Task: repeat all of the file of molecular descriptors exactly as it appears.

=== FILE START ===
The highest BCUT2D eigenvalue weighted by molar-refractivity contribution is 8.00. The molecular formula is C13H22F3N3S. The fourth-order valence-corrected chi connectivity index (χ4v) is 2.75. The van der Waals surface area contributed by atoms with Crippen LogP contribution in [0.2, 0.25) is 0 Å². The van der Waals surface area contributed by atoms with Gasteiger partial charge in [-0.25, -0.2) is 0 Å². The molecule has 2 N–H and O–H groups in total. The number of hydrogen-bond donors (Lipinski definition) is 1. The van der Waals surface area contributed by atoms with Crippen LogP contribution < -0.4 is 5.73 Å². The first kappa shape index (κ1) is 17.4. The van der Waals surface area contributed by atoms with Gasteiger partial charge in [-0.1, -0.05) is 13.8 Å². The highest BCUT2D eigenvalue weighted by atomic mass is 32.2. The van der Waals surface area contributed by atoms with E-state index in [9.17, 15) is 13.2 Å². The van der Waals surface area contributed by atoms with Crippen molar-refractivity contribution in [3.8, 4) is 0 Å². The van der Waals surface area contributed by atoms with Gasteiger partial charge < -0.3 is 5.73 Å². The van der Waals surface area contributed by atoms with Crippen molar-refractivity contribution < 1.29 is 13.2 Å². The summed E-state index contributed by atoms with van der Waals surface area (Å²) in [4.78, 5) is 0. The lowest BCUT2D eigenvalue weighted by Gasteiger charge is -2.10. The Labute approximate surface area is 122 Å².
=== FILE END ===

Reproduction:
The highest BCUT2D eigenvalue weighted by molar-refractivity contribution is 8.00. The molecular formula is C13H22F3N3S. The fourth-order valence-corrected chi connectivity index (χ4v) is 2.75. The van der Waals surface area contributed by atoms with Crippen LogP contribution in [0.2, 0.25) is 0 Å². The van der Waals surface area contributed by atoms with Gasteiger partial charge in [-0.25, -0.2) is 0 Å². The molecule has 2 N–H and O–H groups in total. The number of hydrogen-bond donors (Lipinski definition) is 1. The van der Waals surface area contributed by atoms with Crippen LogP contribution < -0.4 is 5.73 Å². The first kappa shape index (κ1) is 17.4. The van der Waals surface area contributed by atoms with Gasteiger partial charge in [-0.1, -0.05) is 13.8 Å². The highest BCUT2D eigenvalue weighted by atomic mass is 32.2. The van der Waals surface area contributed by atoms with E-state index in [9.17, 15) is 13.2 Å². The van der Waals surface area contributed by atoms with Crippen molar-refractivity contribution in [3.8, 4) is 0 Å². The van der Waals surface area contributed by atoms with Gasteiger partial charge < -0.3 is 5.73 Å². The van der Waals surface area contributed by atoms with Crippen molar-refractivity contribution < 1.29 is 13.2 Å². The summed E-state index contributed by atoms with van der Waals surface area (Å²) in [4.78, 5) is 0. The lowest BCUT2D eigenvalue weighted by Gasteiger charge is -2.10. The Labute approximate surface area is 122 Å².